Kidney stones and kidney cancer are two distinct medical conditions. However, they share some similar symptoms, which can lead to the misdiagnosis of kidney cancer as kidney stones.
When doctors fail to identify kidney cancer promptly, it can have a serious impact on a patient’s prognosis.
Reasons for misdiagnosis
Both kidney stones and kidney cancer can cause pain in the lower back, sides or abdomen. This pain can be sudden and severe. Hematuria, or blood in the urine, can also be a symptom of both kidney stones and kidney cancer. Changes in urination patterns, such as increased frequency or urgency, are also common among patients with both conditions, and both conditions can also cause nausea and vomiting, further complicating diagnosis.
Kidney stones are also relatively common, so healthcare providers may initially suspect this more common condition when patients present with symptoms.
Consequences of misdiagnosis
Accurate diagnosis is important because kidney stones and kidney cancer require very different treatments. Kidney stones may pass on their own. Patients with kidney stones may also be able to take medication or undergo minimally invasive procedures to get rid of them. On the other hand, kidney cancer usually necessitates surgery, radiation or chemotherapy, depending on the stage and type of cancer. The longer cancer progresses without intervention, the higher the chances of it proving fatal.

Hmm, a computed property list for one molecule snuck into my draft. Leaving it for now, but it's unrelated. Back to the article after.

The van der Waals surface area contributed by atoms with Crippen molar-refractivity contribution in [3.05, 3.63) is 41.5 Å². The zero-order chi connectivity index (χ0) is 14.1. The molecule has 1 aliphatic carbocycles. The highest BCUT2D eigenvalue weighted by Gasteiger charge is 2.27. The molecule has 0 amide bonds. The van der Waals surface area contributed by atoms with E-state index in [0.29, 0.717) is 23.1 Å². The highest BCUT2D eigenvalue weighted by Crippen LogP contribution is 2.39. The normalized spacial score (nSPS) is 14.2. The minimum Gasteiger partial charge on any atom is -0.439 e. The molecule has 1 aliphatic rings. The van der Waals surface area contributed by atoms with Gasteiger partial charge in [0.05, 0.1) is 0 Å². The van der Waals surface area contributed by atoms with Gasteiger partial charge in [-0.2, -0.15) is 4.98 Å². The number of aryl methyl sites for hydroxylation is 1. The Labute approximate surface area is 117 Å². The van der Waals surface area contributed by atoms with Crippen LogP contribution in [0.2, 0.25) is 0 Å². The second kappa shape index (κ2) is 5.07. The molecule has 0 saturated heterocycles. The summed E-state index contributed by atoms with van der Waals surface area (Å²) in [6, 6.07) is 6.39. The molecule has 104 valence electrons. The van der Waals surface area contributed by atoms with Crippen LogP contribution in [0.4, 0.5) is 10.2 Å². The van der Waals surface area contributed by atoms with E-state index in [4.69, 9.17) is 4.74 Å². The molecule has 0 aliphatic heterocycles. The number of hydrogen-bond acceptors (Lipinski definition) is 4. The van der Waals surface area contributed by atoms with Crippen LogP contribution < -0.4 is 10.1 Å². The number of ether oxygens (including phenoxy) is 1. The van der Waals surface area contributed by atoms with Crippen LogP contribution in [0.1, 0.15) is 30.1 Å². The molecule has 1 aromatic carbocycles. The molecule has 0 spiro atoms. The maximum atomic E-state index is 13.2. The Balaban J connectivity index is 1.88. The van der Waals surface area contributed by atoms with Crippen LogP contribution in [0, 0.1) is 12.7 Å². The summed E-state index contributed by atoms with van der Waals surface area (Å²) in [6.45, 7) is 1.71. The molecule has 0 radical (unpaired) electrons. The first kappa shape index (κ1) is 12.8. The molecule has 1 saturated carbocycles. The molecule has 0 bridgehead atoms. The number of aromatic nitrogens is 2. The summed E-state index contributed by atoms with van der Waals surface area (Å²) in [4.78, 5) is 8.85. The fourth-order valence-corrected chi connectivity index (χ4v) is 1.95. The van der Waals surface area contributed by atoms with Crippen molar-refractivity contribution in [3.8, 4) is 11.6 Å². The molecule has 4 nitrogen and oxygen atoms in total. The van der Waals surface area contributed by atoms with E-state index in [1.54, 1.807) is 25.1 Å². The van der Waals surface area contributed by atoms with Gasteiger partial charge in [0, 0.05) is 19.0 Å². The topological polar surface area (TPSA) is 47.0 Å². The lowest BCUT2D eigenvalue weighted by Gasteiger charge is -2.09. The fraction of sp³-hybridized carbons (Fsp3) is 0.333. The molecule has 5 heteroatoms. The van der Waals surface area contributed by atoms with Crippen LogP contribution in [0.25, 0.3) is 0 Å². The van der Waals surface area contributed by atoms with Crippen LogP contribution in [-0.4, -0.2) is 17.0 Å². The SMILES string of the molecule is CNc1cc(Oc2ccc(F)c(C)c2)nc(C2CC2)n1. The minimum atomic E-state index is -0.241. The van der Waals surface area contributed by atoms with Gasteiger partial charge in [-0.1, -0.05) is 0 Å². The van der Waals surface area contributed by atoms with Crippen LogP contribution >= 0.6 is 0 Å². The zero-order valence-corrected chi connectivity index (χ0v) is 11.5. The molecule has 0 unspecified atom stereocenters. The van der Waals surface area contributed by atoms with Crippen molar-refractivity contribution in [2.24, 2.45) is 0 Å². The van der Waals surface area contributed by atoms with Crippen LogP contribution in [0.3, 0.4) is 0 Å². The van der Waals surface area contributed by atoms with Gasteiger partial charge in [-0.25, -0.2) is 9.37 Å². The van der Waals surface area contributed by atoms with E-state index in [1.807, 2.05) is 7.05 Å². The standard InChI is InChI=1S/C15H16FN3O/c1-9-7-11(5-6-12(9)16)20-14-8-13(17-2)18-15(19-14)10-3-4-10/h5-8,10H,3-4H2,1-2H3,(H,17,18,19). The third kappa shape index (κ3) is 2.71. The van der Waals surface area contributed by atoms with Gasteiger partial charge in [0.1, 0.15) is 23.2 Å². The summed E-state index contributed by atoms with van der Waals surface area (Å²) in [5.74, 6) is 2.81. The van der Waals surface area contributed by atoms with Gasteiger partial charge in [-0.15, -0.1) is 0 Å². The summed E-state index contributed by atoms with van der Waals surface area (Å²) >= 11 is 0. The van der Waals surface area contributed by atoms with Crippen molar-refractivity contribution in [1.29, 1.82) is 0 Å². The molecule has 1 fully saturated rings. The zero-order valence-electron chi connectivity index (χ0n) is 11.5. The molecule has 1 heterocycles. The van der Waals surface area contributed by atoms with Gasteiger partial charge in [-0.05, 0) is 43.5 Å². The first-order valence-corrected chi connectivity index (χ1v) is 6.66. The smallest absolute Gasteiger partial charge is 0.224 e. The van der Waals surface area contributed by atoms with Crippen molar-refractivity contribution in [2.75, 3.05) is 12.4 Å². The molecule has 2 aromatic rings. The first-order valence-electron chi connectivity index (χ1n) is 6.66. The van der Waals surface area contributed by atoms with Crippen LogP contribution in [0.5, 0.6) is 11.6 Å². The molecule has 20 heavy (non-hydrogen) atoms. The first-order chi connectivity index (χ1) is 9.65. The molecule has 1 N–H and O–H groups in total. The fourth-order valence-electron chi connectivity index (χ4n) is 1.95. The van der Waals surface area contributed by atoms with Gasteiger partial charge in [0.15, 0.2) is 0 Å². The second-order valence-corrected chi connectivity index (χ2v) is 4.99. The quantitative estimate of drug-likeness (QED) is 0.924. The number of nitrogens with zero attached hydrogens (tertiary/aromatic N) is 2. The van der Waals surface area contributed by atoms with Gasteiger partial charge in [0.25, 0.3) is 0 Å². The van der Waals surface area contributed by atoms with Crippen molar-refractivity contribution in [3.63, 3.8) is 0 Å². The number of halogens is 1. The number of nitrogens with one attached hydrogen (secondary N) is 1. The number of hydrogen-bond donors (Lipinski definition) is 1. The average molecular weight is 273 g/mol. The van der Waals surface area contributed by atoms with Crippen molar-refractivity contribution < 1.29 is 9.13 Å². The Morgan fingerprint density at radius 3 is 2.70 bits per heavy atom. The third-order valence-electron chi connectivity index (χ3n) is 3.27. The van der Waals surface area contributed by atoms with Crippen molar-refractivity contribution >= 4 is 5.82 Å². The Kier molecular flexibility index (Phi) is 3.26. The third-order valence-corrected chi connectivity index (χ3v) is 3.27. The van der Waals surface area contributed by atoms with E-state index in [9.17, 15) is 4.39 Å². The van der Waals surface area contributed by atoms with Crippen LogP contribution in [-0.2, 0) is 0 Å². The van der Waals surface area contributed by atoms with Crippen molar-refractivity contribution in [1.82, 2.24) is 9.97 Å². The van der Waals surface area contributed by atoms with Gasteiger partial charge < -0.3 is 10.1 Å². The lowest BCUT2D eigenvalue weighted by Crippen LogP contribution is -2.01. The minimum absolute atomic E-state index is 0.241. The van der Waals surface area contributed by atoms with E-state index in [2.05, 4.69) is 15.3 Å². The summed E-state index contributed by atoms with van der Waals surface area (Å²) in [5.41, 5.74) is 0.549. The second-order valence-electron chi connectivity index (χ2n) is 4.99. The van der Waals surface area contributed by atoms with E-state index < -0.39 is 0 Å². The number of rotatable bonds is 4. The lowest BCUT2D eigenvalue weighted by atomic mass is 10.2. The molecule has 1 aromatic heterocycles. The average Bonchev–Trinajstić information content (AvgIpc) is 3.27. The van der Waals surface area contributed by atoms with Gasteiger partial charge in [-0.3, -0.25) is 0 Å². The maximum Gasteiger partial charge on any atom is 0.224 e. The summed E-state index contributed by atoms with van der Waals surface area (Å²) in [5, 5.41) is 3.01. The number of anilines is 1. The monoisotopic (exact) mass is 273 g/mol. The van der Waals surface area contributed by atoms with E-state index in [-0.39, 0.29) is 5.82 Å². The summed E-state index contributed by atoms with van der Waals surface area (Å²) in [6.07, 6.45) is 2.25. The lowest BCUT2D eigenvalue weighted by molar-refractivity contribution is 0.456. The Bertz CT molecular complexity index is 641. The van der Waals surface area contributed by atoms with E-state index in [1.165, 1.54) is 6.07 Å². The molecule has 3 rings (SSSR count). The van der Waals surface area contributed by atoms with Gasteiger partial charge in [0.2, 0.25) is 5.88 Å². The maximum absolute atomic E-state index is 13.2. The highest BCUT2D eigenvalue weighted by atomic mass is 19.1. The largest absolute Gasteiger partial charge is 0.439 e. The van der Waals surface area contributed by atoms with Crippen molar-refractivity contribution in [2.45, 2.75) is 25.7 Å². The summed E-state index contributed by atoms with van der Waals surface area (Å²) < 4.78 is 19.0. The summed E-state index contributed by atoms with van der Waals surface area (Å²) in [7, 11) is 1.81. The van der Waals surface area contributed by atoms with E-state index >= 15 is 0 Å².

Per Medical News Today, a study of patients with kidney cancer revealed that 45% of them initially received the wrong diagnosis. To improve diagnostic accuracy, medical professionals must consider additional tests, particularly when symptoms persist or present in an atypical manner.